Driving Activity Reporter


No Fee GPS Tracker For Car

Best GPS Data Logger Review

The Driving Activity Reporter is a small passive GPS data logger that is basically a recorder of vehicle driving history. The tracking system, which is about the size of a large package of chewing gum, is marketed toward law enforcement, businesses, and consumers. The function of the Driving Activity Reporter is simple, to open the door to the unknown driving habits and behaviors of others. Selling for only $199.00, the Driving Activity Reporter is one of the most economical GPS receivers on the market, making it ideal for an extensive in-depth product review.

Upon receiving the Driving Activity Reporter we were first impressed with the GPS tracking system’s compact design and overall aesthetic appearance. The Driving Activity Reporter came in a retail packaging blister pack that gives users a convenient place to store the GPS tracker when they are not using it, and the software installation disc was included. The packaging also indicated that the manufacturer provided lifetime technical assistance for free. Although the GPS car tracking system appeared very user-friendly, having free technical support does provide the user with a sense of security that help is only a phone call away.

Using The Driving Activity Reporter

After following the instructions provided in the Driving Activity Reporter’s quick start manual we felt very comfortable beginning the testing process. To start we removed the battery compartment door on the GPS tracker and inserted the required 2 AAA batteries to provide a power source. The vehicle tracking system was not designed with an on/off switch, but rather a motion sensor that automatically powers up and powers down the GPS tracker whenever the unit begins to move. This feature is great since most people only drive for approximately 1-2 hours a day, allowing users to extend and get the most out of the GPS system’s battery life. Once the batteries were inserted we placed the Driving Activity Reporter in the testing car, hiding the tracking device under the passenger side seating area.

The testing car drove for approximately 3 hours with the Driving Activity Reporter inside recording and documenting the voyage. Random stops were made at different times, and fluctuating speeds were driven to test the tracking system’s accuracy. After the testing process concluded the Driving Activity Reporter was pulled from the car and plugged into a computer via USB port so the GPS tracking data could be reviewed for accuracy.

It should be noted that the downloading process was very simple since the Driving Activity Reporter did not require any cables, external antennas, or wiring apparatuses. The user needed only to remove the USB cap and plug the GPS tracking system itself into the computer’s USB portal.

Reviewing GPS Tracking Data

When the data from the Driving Activity Reporter was downloaded we were given 3 different options for viewing the tracking system data:

  1. Over the satellite image program Google Earth
  2. Over a LandAirSea digital street mapping program.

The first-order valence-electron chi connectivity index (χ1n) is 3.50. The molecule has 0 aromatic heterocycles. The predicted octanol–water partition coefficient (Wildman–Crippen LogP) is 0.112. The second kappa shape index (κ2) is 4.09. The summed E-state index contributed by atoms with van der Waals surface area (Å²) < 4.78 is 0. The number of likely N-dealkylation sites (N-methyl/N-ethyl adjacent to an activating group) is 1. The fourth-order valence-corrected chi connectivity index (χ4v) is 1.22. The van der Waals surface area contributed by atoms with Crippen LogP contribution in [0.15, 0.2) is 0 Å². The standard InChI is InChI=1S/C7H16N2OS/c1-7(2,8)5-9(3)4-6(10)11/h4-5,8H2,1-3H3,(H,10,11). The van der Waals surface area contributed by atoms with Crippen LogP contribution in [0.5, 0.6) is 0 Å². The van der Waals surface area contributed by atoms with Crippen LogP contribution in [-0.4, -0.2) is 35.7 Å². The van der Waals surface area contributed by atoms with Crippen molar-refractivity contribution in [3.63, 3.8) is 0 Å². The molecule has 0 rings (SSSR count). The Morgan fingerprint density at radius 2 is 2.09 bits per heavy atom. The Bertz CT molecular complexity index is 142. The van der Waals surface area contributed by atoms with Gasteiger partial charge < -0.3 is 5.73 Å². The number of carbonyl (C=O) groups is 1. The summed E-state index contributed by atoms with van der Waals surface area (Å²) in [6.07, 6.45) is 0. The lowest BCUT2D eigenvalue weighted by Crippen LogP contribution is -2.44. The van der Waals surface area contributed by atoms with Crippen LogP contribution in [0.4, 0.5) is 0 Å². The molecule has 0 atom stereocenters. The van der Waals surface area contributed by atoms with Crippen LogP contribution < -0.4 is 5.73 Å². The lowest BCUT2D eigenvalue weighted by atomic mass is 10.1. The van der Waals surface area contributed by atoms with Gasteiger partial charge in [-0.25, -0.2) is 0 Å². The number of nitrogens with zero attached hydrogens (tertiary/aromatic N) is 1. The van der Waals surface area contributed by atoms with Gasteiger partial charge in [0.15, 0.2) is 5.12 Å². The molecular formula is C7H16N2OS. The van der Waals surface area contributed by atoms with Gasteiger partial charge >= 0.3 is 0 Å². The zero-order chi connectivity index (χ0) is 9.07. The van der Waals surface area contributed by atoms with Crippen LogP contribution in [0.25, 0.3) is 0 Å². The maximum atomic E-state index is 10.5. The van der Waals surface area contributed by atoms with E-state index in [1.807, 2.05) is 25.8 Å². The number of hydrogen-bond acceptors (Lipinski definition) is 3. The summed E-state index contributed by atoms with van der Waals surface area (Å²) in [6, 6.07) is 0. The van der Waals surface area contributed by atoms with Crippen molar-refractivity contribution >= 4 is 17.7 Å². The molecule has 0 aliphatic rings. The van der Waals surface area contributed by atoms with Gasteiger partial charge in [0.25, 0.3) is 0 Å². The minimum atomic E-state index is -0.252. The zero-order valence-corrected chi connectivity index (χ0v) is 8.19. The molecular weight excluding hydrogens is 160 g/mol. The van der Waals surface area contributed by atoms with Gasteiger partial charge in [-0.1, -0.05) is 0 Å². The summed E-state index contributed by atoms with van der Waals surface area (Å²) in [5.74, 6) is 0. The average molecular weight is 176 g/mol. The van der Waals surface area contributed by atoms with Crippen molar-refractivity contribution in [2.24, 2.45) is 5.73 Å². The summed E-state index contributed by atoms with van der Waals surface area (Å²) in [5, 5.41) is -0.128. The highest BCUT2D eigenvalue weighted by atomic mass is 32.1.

3. In a driving activity text report that breaks down travel history.

The manufacturer of the Driving Activity Reporter recommended that the GPS tracking data be viewed over Google Earth, but all 3 of the viewing methods were reviewed. The Google Earth program gave the most visually stimulating record of the vehicle travel history, providing detailed pop-up boxes that showed address arrived, time, and duration of the stop. Stops were clearly visible and easy to view. Of all the 3 viewing options available the Google Earth program was by far the most captivating.

Next, the digital street mapping program was used to view the GPS tracking data. The first thing the user will notice when viewing the car tracker with no monthly fee data over this program is that it appears a little out-dated. The mapping program literally looks like a digital version of a standard road map, but there is a vehicle driving on it with a speedometer on the right-hand side. The great thing about this feature is the user can see how fast a person was driving at a particular point. This would be great for parents of teen drivers who believe their kid may be driving faster near school grounds, trying to impress their peers.

The activity text report option breaks down every stop a driver made, addresses arrived/departed, and the stop duration. The report breaks the GPS tracking system data down by days in what is called a “Daily Driving Report”. This method of viewing is great for calculating mileage driven for businesses.

Driving Activity Reporter Accuracy

The Driving Activity Reporter recorded everywhere the testing car went and stopped with astonishing accuracy. The GPS tracking system recorded the exact parking spaces the vehicle was stopped at and even picked up some donuts the testing crew was doing in the company parking lot. This was amazing because the GPS tracking system was not placed in an area with a clear line of sight like what many GPS navigation systems require. Other placement options the manufacturer suggests for the Driving Activity Reporter include:

  • Front Dashboard Placement
  • Rear Dashboard Placement
  • Side Pockets Of Vehicle
  • Center Console
  • Under Vehicle Seats
  • Under The Car

The Driving Activity Reporter has a magnetic mount that gives users the option to place the vehicle tracking system underneath the car. This is helpful for people who want to be covert such as a law enforcement agency.

The Bottom Line

For $169.00 the Driving Activity Reporter is an excellent buy for any consumer or business!